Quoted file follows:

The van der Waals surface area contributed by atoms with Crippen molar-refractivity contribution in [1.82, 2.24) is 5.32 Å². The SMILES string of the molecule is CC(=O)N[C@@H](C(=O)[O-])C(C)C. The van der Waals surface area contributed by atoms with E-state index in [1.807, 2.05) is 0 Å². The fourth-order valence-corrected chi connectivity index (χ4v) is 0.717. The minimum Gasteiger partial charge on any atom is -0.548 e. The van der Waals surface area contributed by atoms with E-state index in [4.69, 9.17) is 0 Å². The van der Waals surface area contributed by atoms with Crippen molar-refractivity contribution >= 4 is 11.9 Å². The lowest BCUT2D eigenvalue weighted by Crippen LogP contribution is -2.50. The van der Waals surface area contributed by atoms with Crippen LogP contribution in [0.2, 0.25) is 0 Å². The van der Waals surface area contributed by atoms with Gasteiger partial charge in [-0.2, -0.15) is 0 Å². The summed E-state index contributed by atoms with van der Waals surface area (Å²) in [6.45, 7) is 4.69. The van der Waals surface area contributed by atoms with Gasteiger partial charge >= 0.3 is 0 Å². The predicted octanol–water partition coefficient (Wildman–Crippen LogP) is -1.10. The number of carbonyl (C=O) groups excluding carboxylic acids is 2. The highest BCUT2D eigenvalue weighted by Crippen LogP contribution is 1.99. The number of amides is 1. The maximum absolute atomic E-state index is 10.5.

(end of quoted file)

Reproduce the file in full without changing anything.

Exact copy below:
The van der Waals surface area contributed by atoms with Crippen molar-refractivity contribution in [1.82, 2.24) is 5.32 Å². The SMILES string of the molecule is CC(=O)N[C@@H](C(=O)[O-])C(C)C. The van der Waals surface area contributed by atoms with E-state index in [1.807, 2.05) is 0 Å². The fourth-order valence-corrected chi connectivity index (χ4v) is 0.717. The minimum Gasteiger partial charge on any atom is -0.548 e. The van der Waals surface area contributed by atoms with E-state index in [4.69, 9.17) is 0 Å². The van der Waals surface area contributed by atoms with Crippen molar-refractivity contribution >= 4 is 11.9 Å². The lowest BCUT2D eigenvalue weighted by Crippen LogP contribution is -2.50. The van der Waals surface area contributed by atoms with Crippen LogP contribution in [0.2, 0.25) is 0 Å². The van der Waals surface area contributed by atoms with Gasteiger partial charge in [-0.2, -0.15) is 0 Å². The summed E-state index contributed by atoms with van der Waals surface area (Å²) in [6.45, 7) is 4.69. The van der Waals surface area contributed by atoms with Gasteiger partial charge >= 0.3 is 0 Å². The predicted octanol–water partition coefficient (Wildman–Crippen LogP) is -1.10. The number of carbonyl (C=O) groups excluding carboxylic acids is 2. The highest BCUT2D eigenvalue weighted by Crippen LogP contribution is 1.99. The number of amides is 1. The maximum absolute atomic E-state index is 10.5.